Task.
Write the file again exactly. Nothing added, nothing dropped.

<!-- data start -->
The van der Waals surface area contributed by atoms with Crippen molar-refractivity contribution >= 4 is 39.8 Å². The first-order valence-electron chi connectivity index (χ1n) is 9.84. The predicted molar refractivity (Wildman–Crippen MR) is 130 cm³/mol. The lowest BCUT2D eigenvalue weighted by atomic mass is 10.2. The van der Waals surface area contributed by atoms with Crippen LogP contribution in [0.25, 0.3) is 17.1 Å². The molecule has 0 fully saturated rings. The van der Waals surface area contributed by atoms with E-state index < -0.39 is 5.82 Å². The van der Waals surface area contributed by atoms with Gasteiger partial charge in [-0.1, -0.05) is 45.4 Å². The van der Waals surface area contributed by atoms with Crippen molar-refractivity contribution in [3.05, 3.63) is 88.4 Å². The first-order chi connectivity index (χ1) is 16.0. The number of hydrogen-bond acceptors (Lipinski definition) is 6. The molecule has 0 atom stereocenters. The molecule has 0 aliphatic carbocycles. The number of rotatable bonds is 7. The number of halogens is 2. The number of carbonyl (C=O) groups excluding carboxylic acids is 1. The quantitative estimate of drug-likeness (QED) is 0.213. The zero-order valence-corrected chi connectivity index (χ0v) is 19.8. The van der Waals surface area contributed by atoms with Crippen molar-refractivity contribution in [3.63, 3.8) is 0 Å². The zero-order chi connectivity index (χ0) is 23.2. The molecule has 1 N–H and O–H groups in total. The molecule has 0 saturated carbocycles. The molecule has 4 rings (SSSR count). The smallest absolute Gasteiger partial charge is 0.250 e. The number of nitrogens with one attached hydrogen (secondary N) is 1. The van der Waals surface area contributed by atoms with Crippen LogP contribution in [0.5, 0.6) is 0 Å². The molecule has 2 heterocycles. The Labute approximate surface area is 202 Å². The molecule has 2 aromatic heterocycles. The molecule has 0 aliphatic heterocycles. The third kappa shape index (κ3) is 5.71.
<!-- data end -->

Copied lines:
The van der Waals surface area contributed by atoms with Crippen molar-refractivity contribution >= 4 is 39.8 Å². The first-order valence-electron chi connectivity index (χ1n) is 9.84. The predicted molar refractivity (Wildman–Crippen MR) is 130 cm³/mol. The lowest BCUT2D eigenvalue weighted by atomic mass is 10.2. The van der Waals surface area contributed by atoms with Crippen LogP contribution in [0.25, 0.3) is 17.1 Å². The molecule has 0 fully saturated rings. The van der Waals surface area contributed by atoms with E-state index < -0.39 is 5.82 Å². The van der Waals surface area contributed by atoms with Gasteiger partial charge in [-0.1, -0.05) is 45.4 Å². The van der Waals surface area contributed by atoms with Crippen molar-refractivity contribution in [3.05, 3.63) is 88.4 Å². The first-order chi connectivity index (χ1) is 16.0. The number of hydrogen-bond acceptors (Lipinski definition) is 6. The molecule has 0 atom stereocenters. The molecule has 0 aliphatic carbocycles. The number of rotatable bonds is 7. The number of halogens is 2. The number of carbonyl (C=O) groups excluding carboxylic acids is 1. The quantitative estimate of drug-likeness (QED) is 0.213. The zero-order valence-corrected chi connectivity index (χ0v) is 19.8. The van der Waals surface area contributed by atoms with Crippen molar-refractivity contribution in [3.63, 3.8) is 0 Å². The zero-order chi connectivity index (χ0) is 23.2. The molecule has 1 N–H and O–H groups in total. The molecule has 0 saturated carbocycles. The molecule has 4 rings (SSSR count). The smallest absolute Gasteiger partial charge is 0.250 e. The number of nitrogens with one attached hydrogen (secondary N) is 1. The van der Waals surface area contributed by atoms with Crippen LogP contribution in [0.5, 0.6) is 0 Å². The molecule has 2 heterocycles. The Labute approximate surface area is 202 Å². The molecule has 2 aromatic heterocycles. The molecule has 0 aliphatic heterocycles. The third kappa shape index (κ3) is 5.71.